1. Not finding help here? Sign up for a free 30min tutor trial with Chegg Tutors
    Dismiss Notice
Dismiss Notice
Join Physics Forums Today!
The friendliest, high quality science and math community on the planet! Everyone who loves science is here!

Work, power, and kinetic energy

  1. Sep 26, 2004 #1
    Hello, I recently arrived at a new school and I was put into a Physics class. I was in American History and English before this, so I was head first into a difficult subject with no basics down.

    I am currently working my hardest on these problems and need to know if I am doing it correctly.

    Question: What is the average power supplied by a 60.0 kg secretary running up a flight of stairs rising vertically 4.0 m in 4.2 s?

    Now, I know that I will be using power(P=W/T) and work(W=FD) equations, so I rewrote it as:

    P=W/T=Fd/t which also equals mgd/t

    so I then just substituted:

    (60.0kg)(9.81m/s)(4.0m)/4.2 s and since kg/m/s is J and J/s is W, the answer I got is 560.57 W.

    Question: A 16.0 kg child on roller skates, initially at rest, rolls 2.0 m down an inclin at an angle of 20.0(degrees) with the horizontal. If there is no friction between incline and skates, what is the kinetic energy of the child at the bottom of the incline?(g=9.81 m/s(sup 2))

    So, I guess I am going to need kinetic friction equation KE=1/2mv(sup 2).

    Now I have the mass, but how do I go about finding the speed?(Hints please, no answers, I want to try and solve and understand :-))

    Question: A 40.0 N crate at rest slides down a rough 6.0 m long ramp inclined at 30.0(degrees) with the horizontal. The force of friction between the crate and ramp is 6.0 N. Find the velocity of the crate at the bottom of the slide.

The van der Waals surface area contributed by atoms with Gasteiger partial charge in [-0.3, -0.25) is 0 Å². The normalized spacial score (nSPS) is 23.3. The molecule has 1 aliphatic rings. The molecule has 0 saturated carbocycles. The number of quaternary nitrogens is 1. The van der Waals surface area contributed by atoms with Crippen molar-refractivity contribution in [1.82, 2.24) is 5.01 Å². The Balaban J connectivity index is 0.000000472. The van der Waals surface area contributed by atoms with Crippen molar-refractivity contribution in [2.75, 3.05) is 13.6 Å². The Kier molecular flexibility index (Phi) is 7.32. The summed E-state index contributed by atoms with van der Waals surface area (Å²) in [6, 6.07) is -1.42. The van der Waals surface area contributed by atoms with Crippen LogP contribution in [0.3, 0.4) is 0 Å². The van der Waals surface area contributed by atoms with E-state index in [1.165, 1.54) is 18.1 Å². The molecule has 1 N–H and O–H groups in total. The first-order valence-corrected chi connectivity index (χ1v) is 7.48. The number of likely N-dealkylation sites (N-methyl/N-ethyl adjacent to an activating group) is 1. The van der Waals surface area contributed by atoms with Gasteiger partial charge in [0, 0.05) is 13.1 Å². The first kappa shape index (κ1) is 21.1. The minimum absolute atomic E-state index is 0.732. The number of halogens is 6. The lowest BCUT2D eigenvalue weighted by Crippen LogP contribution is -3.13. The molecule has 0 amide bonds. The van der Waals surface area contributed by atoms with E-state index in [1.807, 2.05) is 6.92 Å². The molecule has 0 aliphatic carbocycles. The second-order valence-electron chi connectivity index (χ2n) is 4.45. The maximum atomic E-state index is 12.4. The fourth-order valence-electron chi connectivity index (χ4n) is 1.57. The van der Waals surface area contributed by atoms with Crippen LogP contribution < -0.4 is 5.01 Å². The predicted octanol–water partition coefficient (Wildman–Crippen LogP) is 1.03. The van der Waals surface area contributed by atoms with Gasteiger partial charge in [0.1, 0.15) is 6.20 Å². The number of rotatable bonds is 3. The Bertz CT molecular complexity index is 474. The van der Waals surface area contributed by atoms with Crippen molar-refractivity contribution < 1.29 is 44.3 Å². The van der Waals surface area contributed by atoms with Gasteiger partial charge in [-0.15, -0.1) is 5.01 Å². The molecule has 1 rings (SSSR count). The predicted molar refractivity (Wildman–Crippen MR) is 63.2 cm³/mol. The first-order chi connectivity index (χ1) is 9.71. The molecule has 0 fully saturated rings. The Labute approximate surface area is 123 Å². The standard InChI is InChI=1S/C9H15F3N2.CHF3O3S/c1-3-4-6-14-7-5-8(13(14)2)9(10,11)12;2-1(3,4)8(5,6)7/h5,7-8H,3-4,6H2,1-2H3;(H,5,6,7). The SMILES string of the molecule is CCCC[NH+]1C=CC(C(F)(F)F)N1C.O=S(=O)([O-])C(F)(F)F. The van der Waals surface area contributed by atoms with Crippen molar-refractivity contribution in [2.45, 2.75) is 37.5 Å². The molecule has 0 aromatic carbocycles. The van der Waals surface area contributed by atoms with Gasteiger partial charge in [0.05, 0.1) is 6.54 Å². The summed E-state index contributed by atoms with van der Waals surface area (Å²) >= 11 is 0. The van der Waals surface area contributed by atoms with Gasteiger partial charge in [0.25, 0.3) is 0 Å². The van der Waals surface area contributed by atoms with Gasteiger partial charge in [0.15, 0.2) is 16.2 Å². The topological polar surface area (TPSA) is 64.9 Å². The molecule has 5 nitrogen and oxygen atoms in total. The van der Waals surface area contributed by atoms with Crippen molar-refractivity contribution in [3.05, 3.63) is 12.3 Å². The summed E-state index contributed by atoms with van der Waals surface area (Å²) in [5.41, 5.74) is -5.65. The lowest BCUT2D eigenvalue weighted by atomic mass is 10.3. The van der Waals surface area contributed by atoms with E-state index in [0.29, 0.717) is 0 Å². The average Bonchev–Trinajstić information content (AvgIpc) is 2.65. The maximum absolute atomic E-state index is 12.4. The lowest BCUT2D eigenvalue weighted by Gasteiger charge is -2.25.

This one I am confused about. I don't even know how to start this one.




    Sorry for having such little understanding, but I am trying my hardest. Thanks for any help in adavnce!
     
  2. jcsd
  3. Sep 26, 2004 #2

    arildno

    User Avatar
    Science Advisor
    Homework Helper
    Gold Member
    Dearly Missed

    Welcome to PF!
    Your first answer is right.
    Second:
    Since there is no friction, mechanical energy is conserved.
    What does that mean?
     
  4. Sep 26, 2004 #3
    choose a reference frame :
    ramp = x-axis
    perpendicular to the ramp : y-axis


    A 40 N crate has a mass of 40/9.81 = 4.1 kg.

    now you need to calculate the component of gravity along the ramp. this component (draw a sketch here) : 40cos(-60°)

    Along the ramp the force of friction is : -6.0 (slows the object down thus - )

    Along the direction perpendicular to the ramp you have two forces (gravity and normal force which are of the same magnitude but the vectors have opposite sign thus no force in this direction.)

    the total force (along the ramp) : 40cos(-60°) - 6 = 4.1 * a. Solve this for acceleration a. Once you know a you can calculate the velocity v via :

    v = a*t.

    You need to know the time t of the movement along the ramp over 6 meters. this can be solved via x = x_0 + v_0 * t + at²/2 where x_0 is initial position (this 0 because the crate starts in the origin, we may chose this ourselves) and initial velocity v_0 is also 0. So 6 = at²/2 and solve for t...

    problem solved

    marlon

    ps : try to figure out why I used an angle of -60° here (negative angle means start from the x-axis and go down the x-axis, clockwise...)
     
  5. Sep 26, 2004 #4
    as an addendum, in my example the ramp goes down when you start from the origin. You can also solve this when the ramp is inclined ofcourse. the angle becomes 60° then, this makes no difference though is cos(-60) = cos(60). this all depends on how you make your sketch...

    marlon
     
Know someone interested in this topic? Share this thread via Reddit, Google+, Twitter, or Facebook

Have something to add?



Similar Discussions: Work, power, and kinetic energy
Loading...